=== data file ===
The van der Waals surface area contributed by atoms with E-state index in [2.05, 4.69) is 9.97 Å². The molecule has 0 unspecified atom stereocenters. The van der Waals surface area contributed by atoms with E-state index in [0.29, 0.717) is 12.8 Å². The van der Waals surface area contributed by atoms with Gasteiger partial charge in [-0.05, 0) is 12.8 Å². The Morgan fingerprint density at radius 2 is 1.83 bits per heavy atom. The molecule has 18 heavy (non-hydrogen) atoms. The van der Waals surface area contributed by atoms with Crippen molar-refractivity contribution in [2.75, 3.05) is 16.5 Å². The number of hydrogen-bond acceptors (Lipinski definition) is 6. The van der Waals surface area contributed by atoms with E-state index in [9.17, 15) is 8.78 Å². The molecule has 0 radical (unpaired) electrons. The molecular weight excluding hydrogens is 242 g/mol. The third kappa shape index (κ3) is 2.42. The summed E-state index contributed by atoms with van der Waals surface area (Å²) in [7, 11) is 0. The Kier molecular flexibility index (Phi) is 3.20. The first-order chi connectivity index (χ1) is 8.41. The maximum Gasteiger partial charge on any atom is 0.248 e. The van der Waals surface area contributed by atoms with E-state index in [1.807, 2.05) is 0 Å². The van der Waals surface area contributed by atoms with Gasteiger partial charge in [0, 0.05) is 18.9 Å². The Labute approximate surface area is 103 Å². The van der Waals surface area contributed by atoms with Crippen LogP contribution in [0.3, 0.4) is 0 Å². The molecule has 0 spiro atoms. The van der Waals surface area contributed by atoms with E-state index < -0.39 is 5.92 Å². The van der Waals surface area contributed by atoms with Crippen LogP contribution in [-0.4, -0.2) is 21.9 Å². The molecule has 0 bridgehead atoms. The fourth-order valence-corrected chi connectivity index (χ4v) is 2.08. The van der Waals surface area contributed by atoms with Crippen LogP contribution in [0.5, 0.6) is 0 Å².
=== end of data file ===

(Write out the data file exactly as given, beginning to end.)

The van der Waals surface area contributed by atoms with E-state index in [2.05, 4.69) is 9.97 Å². The molecule has 0 unspecified atom stereocenters. The van der Waals surface area contributed by atoms with E-state index in [0.29, 0.717) is 12.8 Å². The van der Waals surface area contributed by atoms with Gasteiger partial charge in [-0.05, 0) is 12.8 Å². The Morgan fingerprint density at radius 2 is 1.83 bits per heavy atom. The molecule has 18 heavy (non-hydrogen) atoms. The van der Waals surface area contributed by atoms with Crippen molar-refractivity contribution in [2.75, 3.05) is 16.5 Å². The number of hydrogen-bond acceptors (Lipinski definition) is 6. The van der Waals surface area contributed by atoms with E-state index in [9.17, 15) is 8.78 Å². The molecule has 0 radical (unpaired) electrons. The molecular weight excluding hydrogens is 242 g/mol. The third kappa shape index (κ3) is 2.42. The summed E-state index contributed by atoms with van der Waals surface area (Å²) in [7, 11) is 0. The Kier molecular flexibility index (Phi) is 3.20. The first-order chi connectivity index (χ1) is 8.41. The maximum Gasteiger partial charge on any atom is 0.248 e. The van der Waals surface area contributed by atoms with E-state index in [1.807, 2.05) is 0 Å². The van der Waals surface area contributed by atoms with Gasteiger partial charge in [0, 0.05) is 18.9 Å². The Labute approximate surface area is 103 Å². The van der Waals surface area contributed by atoms with Crippen LogP contribution in [0.3, 0.4) is 0 Å². The molecule has 0 spiro atoms. The van der Waals surface area contributed by atoms with E-state index < -0.39 is 5.92 Å². The van der Waals surface area contributed by atoms with Crippen LogP contribution in [-0.4, -0.2) is 21.9 Å². The molecule has 0 bridgehead atoms. The fourth-order valence-corrected chi connectivity index (χ4v) is 2.08. The van der Waals surface area contributed by atoms with Crippen LogP contribution in [0.5, 0.6) is 0 Å².